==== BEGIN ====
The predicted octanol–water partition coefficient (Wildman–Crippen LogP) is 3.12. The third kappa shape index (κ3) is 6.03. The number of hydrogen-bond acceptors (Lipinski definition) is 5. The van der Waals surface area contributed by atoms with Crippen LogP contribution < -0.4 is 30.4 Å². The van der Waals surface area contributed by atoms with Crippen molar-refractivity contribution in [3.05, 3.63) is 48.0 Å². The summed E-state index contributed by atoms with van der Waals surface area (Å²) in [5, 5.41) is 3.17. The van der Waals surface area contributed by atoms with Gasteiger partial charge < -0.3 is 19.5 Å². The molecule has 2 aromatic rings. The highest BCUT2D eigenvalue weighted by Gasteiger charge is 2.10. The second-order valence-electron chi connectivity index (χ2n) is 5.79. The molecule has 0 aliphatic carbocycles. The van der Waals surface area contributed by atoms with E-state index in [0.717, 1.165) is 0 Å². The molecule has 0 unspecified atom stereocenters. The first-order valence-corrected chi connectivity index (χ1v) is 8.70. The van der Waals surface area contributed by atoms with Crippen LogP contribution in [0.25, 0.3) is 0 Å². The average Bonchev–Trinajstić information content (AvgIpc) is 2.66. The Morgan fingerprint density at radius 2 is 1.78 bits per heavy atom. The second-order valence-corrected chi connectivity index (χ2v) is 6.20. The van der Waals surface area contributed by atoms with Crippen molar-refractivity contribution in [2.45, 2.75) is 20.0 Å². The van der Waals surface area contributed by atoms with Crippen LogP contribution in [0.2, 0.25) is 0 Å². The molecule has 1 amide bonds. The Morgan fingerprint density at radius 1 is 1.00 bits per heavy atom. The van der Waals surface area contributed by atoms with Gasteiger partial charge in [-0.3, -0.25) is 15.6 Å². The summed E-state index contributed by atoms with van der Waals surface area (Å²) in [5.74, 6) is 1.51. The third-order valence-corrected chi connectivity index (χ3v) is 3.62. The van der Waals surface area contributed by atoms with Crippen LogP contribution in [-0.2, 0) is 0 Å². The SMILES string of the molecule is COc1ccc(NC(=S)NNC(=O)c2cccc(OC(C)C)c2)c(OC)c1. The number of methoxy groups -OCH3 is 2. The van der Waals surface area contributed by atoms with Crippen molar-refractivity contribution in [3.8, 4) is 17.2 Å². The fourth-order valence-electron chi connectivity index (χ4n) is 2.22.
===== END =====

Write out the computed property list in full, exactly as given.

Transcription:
The predicted octanol–water partition coefficient (Wildman–Crippen LogP) is 3.12. The third kappa shape index (κ3) is 6.03. The number of hydrogen-bond acceptors (Lipinski definition) is 5. The van der Waals surface area contributed by atoms with Crippen LogP contribution < -0.4 is 30.4 Å². The van der Waals surface area contributed by atoms with Crippen molar-refractivity contribution in [3.05, 3.63) is 48.0 Å². The summed E-state index contributed by atoms with van der Waals surface area (Å²) in [5, 5.41) is 3.17. The van der Waals surface area contributed by atoms with Gasteiger partial charge < -0.3 is 19.5 Å². The molecule has 2 aromatic rings. The highest BCUT2D eigenvalue weighted by Gasteiger charge is 2.10. The second-order valence-electron chi connectivity index (χ2n) is 5.79. The molecule has 0 aliphatic carbocycles. The van der Waals surface area contributed by atoms with E-state index in [0.717, 1.165) is 0 Å². The molecule has 0 unspecified atom stereocenters. The first-order valence-corrected chi connectivity index (χ1v) is 8.70. The van der Waals surface area contributed by atoms with Crippen LogP contribution in [0.25, 0.3) is 0 Å². The average Bonchev–Trinajstić information content (AvgIpc) is 2.66. The Morgan fingerprint density at radius 2 is 1.78 bits per heavy atom. The second-order valence-corrected chi connectivity index (χ2v) is 6.20. The van der Waals surface area contributed by atoms with Crippen molar-refractivity contribution in [2.45, 2.75) is 20.0 Å². The van der Waals surface area contributed by atoms with Crippen LogP contribution in [0.2, 0.25) is 0 Å². The molecule has 1 amide bonds. The Morgan fingerprint density at radius 1 is 1.00 bits per heavy atom. The van der Waals surface area contributed by atoms with Gasteiger partial charge in [-0.3, -0.25) is 15.6 Å². The summed E-state index contributed by atoms with van der Waals surface area (Å²) in [5.74, 6) is 1.51. The third-order valence-corrected chi connectivity index (χ3v) is 3.62. The van der Waals surface area contributed by atoms with Crippen LogP contribution in [-0.2, 0) is 0 Å². The SMILES string of the molecule is COc1ccc(NC(=S)NNC(=O)c2cccc(OC(C)C)c2)c(OC)c1. The number of methoxy groups -OCH3 is 2. The van der Waals surface area contributed by atoms with Crippen molar-refractivity contribution in [3.8, 4) is 17.2 Å². The fourth-order valence-electron chi connectivity index (χ4n) is 2.22.